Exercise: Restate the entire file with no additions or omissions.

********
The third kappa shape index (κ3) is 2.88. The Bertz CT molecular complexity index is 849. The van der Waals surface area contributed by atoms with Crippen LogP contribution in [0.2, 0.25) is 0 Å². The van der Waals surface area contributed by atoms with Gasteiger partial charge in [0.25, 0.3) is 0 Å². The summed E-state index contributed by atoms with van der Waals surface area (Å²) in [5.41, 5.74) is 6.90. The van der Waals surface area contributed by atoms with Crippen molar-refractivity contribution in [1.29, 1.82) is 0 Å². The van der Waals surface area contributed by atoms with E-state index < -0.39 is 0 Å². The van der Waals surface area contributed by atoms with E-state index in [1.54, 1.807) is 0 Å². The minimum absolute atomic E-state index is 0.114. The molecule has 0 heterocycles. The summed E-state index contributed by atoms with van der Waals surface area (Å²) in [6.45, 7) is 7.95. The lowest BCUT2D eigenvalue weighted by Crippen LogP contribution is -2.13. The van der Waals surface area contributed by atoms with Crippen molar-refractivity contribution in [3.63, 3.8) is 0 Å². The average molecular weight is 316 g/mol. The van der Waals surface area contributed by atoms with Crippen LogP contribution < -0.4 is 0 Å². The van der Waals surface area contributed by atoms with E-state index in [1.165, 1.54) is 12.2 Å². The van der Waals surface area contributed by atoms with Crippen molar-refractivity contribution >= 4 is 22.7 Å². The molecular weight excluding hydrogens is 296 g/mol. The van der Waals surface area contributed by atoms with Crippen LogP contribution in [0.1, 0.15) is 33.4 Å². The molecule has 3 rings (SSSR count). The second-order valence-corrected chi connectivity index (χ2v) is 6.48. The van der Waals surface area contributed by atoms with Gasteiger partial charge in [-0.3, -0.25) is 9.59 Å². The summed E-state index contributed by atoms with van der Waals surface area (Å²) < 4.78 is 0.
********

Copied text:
The third kappa shape index (κ3) is 2.88. The Bertz CT molecular complexity index is 849. The van der Waals surface area contributed by atoms with Crippen LogP contribution in [0.2, 0.25) is 0 Å². The van der Waals surface area contributed by atoms with Gasteiger partial charge in [0.25, 0.3) is 0 Å². The summed E-state index contributed by atoms with van der Waals surface area (Å²) in [5.41, 5.74) is 6.90. The van der Waals surface area contributed by atoms with Crippen molar-refractivity contribution in [1.29, 1.82) is 0 Å². The van der Waals surface area contributed by atoms with E-state index < -0.39 is 0 Å². The van der Waals surface area contributed by atoms with E-state index in [1.54, 1.807) is 0 Å². The minimum absolute atomic E-state index is 0.114. The molecule has 0 heterocycles. The summed E-state index contributed by atoms with van der Waals surface area (Å²) in [6.45, 7) is 7.95. The lowest BCUT2D eigenvalue weighted by Crippen LogP contribution is -2.13. The van der Waals surface area contributed by atoms with Crippen molar-refractivity contribution in [3.63, 3.8) is 0 Å². The average molecular weight is 316 g/mol. The van der Waals surface area contributed by atoms with Crippen LogP contribution < -0.4 is 0 Å². The van der Waals surface area contributed by atoms with E-state index in [1.165, 1.54) is 12.2 Å². The van der Waals surface area contributed by atoms with Crippen molar-refractivity contribution >= 4 is 22.7 Å². The molecular weight excluding hydrogens is 296 g/mol. The van der Waals surface area contributed by atoms with Crippen LogP contribution in [0.1, 0.15) is 33.4 Å². The molecule has 3 rings (SSSR count). The second-order valence-corrected chi connectivity index (χ2v) is 6.48. The van der Waals surface area contributed by atoms with Gasteiger partial charge in [-0.3, -0.25) is 9.59 Å². The summed E-state index contributed by atoms with van der Waals surface area (Å²) < 4.78 is 0.